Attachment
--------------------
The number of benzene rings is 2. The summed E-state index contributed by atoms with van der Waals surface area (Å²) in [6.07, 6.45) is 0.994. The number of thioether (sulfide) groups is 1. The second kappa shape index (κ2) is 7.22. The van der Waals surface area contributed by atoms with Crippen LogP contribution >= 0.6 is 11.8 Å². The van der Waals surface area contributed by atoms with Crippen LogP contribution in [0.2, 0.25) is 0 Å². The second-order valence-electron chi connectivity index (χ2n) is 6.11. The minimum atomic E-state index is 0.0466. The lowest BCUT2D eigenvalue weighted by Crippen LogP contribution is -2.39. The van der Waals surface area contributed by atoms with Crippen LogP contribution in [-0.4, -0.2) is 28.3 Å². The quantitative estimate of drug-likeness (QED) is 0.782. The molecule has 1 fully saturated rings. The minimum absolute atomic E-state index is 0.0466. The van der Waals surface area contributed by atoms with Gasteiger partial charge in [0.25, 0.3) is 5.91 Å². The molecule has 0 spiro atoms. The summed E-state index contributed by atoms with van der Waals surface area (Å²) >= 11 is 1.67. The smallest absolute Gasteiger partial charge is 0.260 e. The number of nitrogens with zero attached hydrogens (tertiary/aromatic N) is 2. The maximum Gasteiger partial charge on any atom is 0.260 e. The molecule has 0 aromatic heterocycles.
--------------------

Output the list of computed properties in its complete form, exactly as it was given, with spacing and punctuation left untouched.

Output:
The number of benzene rings is 2. The summed E-state index contributed by atoms with van der Waals surface area (Å²) in [6.07, 6.45) is 0.994. The number of thioether (sulfide) groups is 1. The second kappa shape index (κ2) is 7.22. The van der Waals surface area contributed by atoms with Crippen LogP contribution >= 0.6 is 11.8 Å². The van der Waals surface area contributed by atoms with Crippen LogP contribution in [0.2, 0.25) is 0 Å². The second-order valence-electron chi connectivity index (χ2n) is 6.11. The minimum atomic E-state index is 0.0466. The lowest BCUT2D eigenvalue weighted by Crippen LogP contribution is -2.39. The van der Waals surface area contributed by atoms with Crippen LogP contribution in [-0.4, -0.2) is 28.3 Å². The quantitative estimate of drug-likeness (QED) is 0.782. The molecule has 1 fully saturated rings. The minimum absolute atomic E-state index is 0.0466. The van der Waals surface area contributed by atoms with Gasteiger partial charge in [0.25, 0.3) is 5.91 Å². The molecule has 0 spiro atoms. The summed E-state index contributed by atoms with van der Waals surface area (Å²) >= 11 is 1.67. The smallest absolute Gasteiger partial charge is 0.260 e. The number of nitrogens with zero attached hydrogens (tertiary/aromatic N) is 2. The maximum Gasteiger partial charge on any atom is 0.260 e. The molecule has 0 aromatic heterocycles.